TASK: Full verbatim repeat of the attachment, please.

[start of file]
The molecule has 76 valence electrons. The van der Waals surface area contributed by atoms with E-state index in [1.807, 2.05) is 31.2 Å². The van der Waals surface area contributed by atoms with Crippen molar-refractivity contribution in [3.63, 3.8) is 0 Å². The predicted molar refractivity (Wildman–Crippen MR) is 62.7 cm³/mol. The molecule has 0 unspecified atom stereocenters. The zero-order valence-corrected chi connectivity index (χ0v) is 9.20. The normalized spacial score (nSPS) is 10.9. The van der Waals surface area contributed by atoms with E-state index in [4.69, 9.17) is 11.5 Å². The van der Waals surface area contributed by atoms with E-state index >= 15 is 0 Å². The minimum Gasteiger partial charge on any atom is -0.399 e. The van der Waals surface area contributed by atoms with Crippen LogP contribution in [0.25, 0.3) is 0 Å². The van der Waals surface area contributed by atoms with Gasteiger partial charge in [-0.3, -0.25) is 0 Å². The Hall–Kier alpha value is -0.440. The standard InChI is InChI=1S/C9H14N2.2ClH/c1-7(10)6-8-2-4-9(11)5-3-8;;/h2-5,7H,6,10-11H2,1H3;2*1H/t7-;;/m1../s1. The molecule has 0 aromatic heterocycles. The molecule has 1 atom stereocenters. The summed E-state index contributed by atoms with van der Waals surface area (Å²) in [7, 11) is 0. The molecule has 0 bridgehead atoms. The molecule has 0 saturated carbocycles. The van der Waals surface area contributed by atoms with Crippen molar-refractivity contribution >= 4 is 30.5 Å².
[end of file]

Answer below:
The molecule has 76 valence electrons. The van der Waals surface area contributed by atoms with E-state index in [1.807, 2.05) is 31.2 Å². The van der Waals surface area contributed by atoms with Crippen molar-refractivity contribution in [3.63, 3.8) is 0 Å². The predicted molar refractivity (Wildman–Crippen MR) is 62.7 cm³/mol. The molecule has 0 unspecified atom stereocenters. The zero-order valence-corrected chi connectivity index (χ0v) is 9.20. The normalized spacial score (nSPS) is 10.9. The van der Waals surface area contributed by atoms with E-state index in [4.69, 9.17) is 11.5 Å². The van der Waals surface area contributed by atoms with E-state index >= 15 is 0 Å². The minimum Gasteiger partial charge on any atom is -0.399 e. The van der Waals surface area contributed by atoms with Crippen LogP contribution in [0.25, 0.3) is 0 Å². The van der Waals surface area contributed by atoms with Gasteiger partial charge in [-0.3, -0.25) is 0 Å². The Hall–Kier alpha value is -0.440. The standard InChI is InChI=1S/C9H14N2.2ClH/c1-7(10)6-8-2-4-9(11)5-3-8;;/h2-5,7H,6,10-11H2,1H3;2*1H/t7-;;/m1../s1. The molecule has 0 aromatic heterocycles. The molecule has 1 atom stereocenters. The summed E-state index contributed by atoms with van der Waals surface area (Å²) in [7, 11) is 0. The molecule has 0 bridgehead atoms. The molecule has 0 saturated carbocycles. The van der Waals surface area contributed by atoms with Crippen molar-refractivity contribution >= 4 is 30.5 Å².